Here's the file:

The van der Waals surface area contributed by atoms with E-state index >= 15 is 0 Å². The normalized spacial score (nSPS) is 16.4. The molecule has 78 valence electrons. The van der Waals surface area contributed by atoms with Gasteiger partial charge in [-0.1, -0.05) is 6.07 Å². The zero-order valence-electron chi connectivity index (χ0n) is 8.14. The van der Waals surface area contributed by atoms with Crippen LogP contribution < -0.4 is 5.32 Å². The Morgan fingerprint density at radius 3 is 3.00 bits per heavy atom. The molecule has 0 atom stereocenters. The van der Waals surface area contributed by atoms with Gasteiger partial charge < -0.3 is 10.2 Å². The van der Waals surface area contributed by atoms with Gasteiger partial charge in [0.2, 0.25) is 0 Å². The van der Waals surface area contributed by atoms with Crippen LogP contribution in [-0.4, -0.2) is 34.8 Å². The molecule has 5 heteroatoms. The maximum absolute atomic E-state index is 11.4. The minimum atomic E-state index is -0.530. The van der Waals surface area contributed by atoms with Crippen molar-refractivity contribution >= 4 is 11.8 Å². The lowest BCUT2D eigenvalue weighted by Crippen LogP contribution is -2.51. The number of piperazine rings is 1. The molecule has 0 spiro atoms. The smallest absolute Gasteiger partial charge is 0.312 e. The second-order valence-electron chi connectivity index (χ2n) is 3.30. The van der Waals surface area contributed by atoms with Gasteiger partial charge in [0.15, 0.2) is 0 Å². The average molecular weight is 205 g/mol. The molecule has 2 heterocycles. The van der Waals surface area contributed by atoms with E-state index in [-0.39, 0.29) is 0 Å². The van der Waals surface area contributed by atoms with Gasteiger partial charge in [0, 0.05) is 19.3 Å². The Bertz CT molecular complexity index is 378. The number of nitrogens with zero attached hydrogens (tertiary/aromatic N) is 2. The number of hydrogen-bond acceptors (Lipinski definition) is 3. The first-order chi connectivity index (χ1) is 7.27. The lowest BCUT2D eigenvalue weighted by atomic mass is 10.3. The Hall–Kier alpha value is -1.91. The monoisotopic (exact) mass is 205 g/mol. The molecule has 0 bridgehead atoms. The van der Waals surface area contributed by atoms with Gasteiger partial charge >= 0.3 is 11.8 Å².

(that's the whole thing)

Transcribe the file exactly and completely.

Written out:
The van der Waals surface area contributed by atoms with E-state index >= 15 is 0 Å². The normalized spacial score (nSPS) is 16.4. The molecule has 78 valence electrons. The van der Waals surface area contributed by atoms with Gasteiger partial charge in [-0.1, -0.05) is 6.07 Å². The zero-order valence-electron chi connectivity index (χ0n) is 8.14. The van der Waals surface area contributed by atoms with Crippen LogP contribution < -0.4 is 5.32 Å². The Morgan fingerprint density at radius 3 is 3.00 bits per heavy atom. The molecule has 0 atom stereocenters. The van der Waals surface area contributed by atoms with Gasteiger partial charge < -0.3 is 10.2 Å². The van der Waals surface area contributed by atoms with Gasteiger partial charge in [0.2, 0.25) is 0 Å². The van der Waals surface area contributed by atoms with Crippen LogP contribution in [-0.4, -0.2) is 34.8 Å². The molecule has 5 heteroatoms. The maximum absolute atomic E-state index is 11.4. The minimum atomic E-state index is -0.530. The van der Waals surface area contributed by atoms with Crippen molar-refractivity contribution >= 4 is 11.8 Å². The lowest BCUT2D eigenvalue weighted by Crippen LogP contribution is -2.51. The number of piperazine rings is 1. The molecule has 0 spiro atoms. The smallest absolute Gasteiger partial charge is 0.312 e. The second-order valence-electron chi connectivity index (χ2n) is 3.30. The van der Waals surface area contributed by atoms with Gasteiger partial charge in [0.15, 0.2) is 0 Å². The average molecular weight is 205 g/mol. The molecule has 2 heterocycles. The van der Waals surface area contributed by atoms with E-state index in [-0.39, 0.29) is 0 Å². The van der Waals surface area contributed by atoms with Gasteiger partial charge in [0, 0.05) is 19.3 Å². The Bertz CT molecular complexity index is 378. The number of nitrogens with zero attached hydrogens (tertiary/aromatic N) is 2. The number of hydrogen-bond acceptors (Lipinski definition) is 3. The first-order chi connectivity index (χ1) is 7.27. The lowest BCUT2D eigenvalue weighted by atomic mass is 10.3. The Hall–Kier alpha value is -1.91. The monoisotopic (exact) mass is 205 g/mol. The molecule has 0 bridgehead atoms. The van der Waals surface area contributed by atoms with Gasteiger partial charge >= 0.3 is 11.8 Å².